So the wildly optimistic view is that it’s possible — not likely, but possible — that Abreu might be as good at — or better at — than Miguel Cabrera. And the more realistic and pervasive view is that he could hit like Ryan Howard, a star first baseman entering year one of a five-year, $125 million contract who has launched 262 homers over the past six seasons.
Which is, in a word, stupefying.
There’s so little in the sports world now that’s unknowable, so few arguments that can’t be settled by a quick trip to Baseball-Reference and its sister sites. As Chuck Klosterman asked last week on the B.S. Report: “Aren’t we almost accustomed to watching sports in a way that’s no longer supposed to be subjective?”
He was talking about Jeremy Lin. But in Lin’s case, anyone could drop by Harvard’s field house for a game, even catch him occasionally on TV. We had information from the NBA’s scouting combine and summer tournaments. Though he didn’t see much live game action, Lin got plenty of run in practice, where coaches got to see him match up against starting point guards. Yes, he’s been a gigantic, pleasant surprise, a breath of fresh air for a Knicks team that needed it, in a season that nearly never happened. But Lin came out of nowhere to make two straight Sports Illustrated covers because NBA talent evaluators screwed up and teams wouldn’t give him a chance, not because the information wasn’t out there for people to see.
Scouts do have information on Abreu. But in many respects, it’s flawed and difficult to interpret. The only time a team can see him live is in those international competitions. Yes, there’s value in tracking his performance in the Baseball World Cup or Intercontinental Cup play. But when he’s facing a baseball-rich country one day, Liechtenstein the next, you can only tell so much. There are some video reports out there, which certainly help. And there are those stats. Those dazzling, breathtaking stats.
Try as he might, Davenport’s Cuban translations remain much less reliable than what he can do with, say, Japanese league players. He has more examples of players coming over from Japan. He also has far more examples of major league players going to play in Japan (a lot) than he does major leaguers going to play in Cuba (zero). There are huge psychological barriers that any player coming from a foreign league must overcome, getting used to a brand-new culture, or just resisting the convenience and temptation of American fast food, especially on a minor leaguer’s per diem. With Cuban players, there’s an added mental hurdle: knowing you’ve abandoned your family for a shot at the big leagues.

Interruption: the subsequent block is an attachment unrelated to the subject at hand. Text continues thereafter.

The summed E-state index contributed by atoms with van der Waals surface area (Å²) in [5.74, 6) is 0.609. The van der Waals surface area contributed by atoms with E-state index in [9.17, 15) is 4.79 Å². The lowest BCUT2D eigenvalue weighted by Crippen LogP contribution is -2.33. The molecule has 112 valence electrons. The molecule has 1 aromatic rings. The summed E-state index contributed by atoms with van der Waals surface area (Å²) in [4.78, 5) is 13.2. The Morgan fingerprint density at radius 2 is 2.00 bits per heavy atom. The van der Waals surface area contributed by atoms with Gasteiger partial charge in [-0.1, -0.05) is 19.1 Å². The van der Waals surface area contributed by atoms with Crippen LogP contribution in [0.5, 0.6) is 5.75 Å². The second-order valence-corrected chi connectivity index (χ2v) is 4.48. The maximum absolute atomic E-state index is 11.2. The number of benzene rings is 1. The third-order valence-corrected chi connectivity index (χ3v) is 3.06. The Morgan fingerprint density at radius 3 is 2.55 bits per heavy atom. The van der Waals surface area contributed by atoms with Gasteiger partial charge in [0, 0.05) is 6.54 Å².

“In a general way, the place [stats] don’t take us is to knowledge of the future,” said sabermetric pioneer and Red Sox senior advisor Bill James. “Much of what we do is ‘predicting the future,’ but it’s not really prediction; it’s merely projecting present realities into the future.”
When it comes to Abreu, scouts can’t be sure what those realities are. And for regular schmoes like us who have little or no access to scouting information, those realities are damn near impossible to figure out.
That might soon change. Fidel Castro has retired from politics. The Cold War is long over, and the U.S. has already started to loosen restrictions on travel to Cuba. If Cuba’s the last refuge for baseball’s unknown, it might not be for much longer.
So let’s enjoy Jose Abreu while we still can. Let’s dream on a hitter so big, so powerful, he just might be better than anyone else on Earth. The information explosion has made us more knowledgeable sports fans than we could have ever imagined. But it’s OK to root for a mystery. Especially if it’s one of the last ones we ever see.